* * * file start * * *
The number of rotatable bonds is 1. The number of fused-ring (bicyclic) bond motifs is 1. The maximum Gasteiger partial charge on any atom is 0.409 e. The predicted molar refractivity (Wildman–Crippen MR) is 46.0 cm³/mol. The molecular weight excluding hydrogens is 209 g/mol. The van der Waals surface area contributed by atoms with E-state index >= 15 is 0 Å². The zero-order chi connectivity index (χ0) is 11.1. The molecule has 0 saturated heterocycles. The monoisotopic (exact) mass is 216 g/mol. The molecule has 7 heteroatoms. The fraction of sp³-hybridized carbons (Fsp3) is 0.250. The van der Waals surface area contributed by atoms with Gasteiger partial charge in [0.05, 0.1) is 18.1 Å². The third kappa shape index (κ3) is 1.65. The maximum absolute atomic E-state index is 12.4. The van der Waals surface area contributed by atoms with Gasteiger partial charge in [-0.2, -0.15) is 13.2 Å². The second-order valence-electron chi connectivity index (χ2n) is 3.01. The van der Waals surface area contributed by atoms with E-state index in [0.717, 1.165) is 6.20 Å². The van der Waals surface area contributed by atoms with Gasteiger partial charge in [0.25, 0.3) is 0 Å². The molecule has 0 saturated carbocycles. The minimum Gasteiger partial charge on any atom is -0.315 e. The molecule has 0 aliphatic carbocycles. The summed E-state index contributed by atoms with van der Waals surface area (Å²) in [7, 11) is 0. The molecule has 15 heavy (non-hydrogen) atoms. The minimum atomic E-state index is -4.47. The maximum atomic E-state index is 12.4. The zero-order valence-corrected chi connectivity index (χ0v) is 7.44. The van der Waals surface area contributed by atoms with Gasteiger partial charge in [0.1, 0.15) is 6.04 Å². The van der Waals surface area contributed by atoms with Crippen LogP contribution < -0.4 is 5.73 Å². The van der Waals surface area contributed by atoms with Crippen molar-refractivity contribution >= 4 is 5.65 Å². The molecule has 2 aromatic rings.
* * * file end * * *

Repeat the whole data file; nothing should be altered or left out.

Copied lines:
The number of rotatable bonds is 1. The number of fused-ring (bicyclic) bond motifs is 1. The maximum Gasteiger partial charge on any atom is 0.409 e. The predicted molar refractivity (Wildman–Crippen MR) is 46.0 cm³/mol. The molecular weight excluding hydrogens is 209 g/mol. The van der Waals surface area contributed by atoms with E-state index >= 15 is 0 Å². The zero-order chi connectivity index (χ0) is 11.1. The molecule has 0 saturated heterocycles. The monoisotopic (exact) mass is 216 g/mol. The molecule has 7 heteroatoms. The fraction of sp³-hybridized carbons (Fsp3) is 0.250. The van der Waals surface area contributed by atoms with Gasteiger partial charge in [0.05, 0.1) is 18.1 Å². The third kappa shape index (κ3) is 1.65. The maximum absolute atomic E-state index is 12.4. The van der Waals surface area contributed by atoms with Gasteiger partial charge in [-0.2, -0.15) is 13.2 Å². The second-order valence-electron chi connectivity index (χ2n) is 3.01. The van der Waals surface area contributed by atoms with E-state index in [0.717, 1.165) is 6.20 Å². The van der Waals surface area contributed by atoms with Gasteiger partial charge in [0.25, 0.3) is 0 Å². The molecule has 0 saturated carbocycles. The minimum Gasteiger partial charge on any atom is -0.315 e. The molecule has 0 aliphatic carbocycles. The summed E-state index contributed by atoms with van der Waals surface area (Å²) in [7, 11) is 0. The molecule has 15 heavy (non-hydrogen) atoms. The minimum atomic E-state index is -4.47. The maximum atomic E-state index is 12.4. The zero-order valence-corrected chi connectivity index (χ0v) is 7.44. The van der Waals surface area contributed by atoms with Gasteiger partial charge in [0.1, 0.15) is 6.04 Å². The van der Waals surface area contributed by atoms with Crippen LogP contribution < -0.4 is 5.73 Å². The van der Waals surface area contributed by atoms with Crippen molar-refractivity contribution >= 4 is 5.65 Å². The molecule has 2 aromatic rings.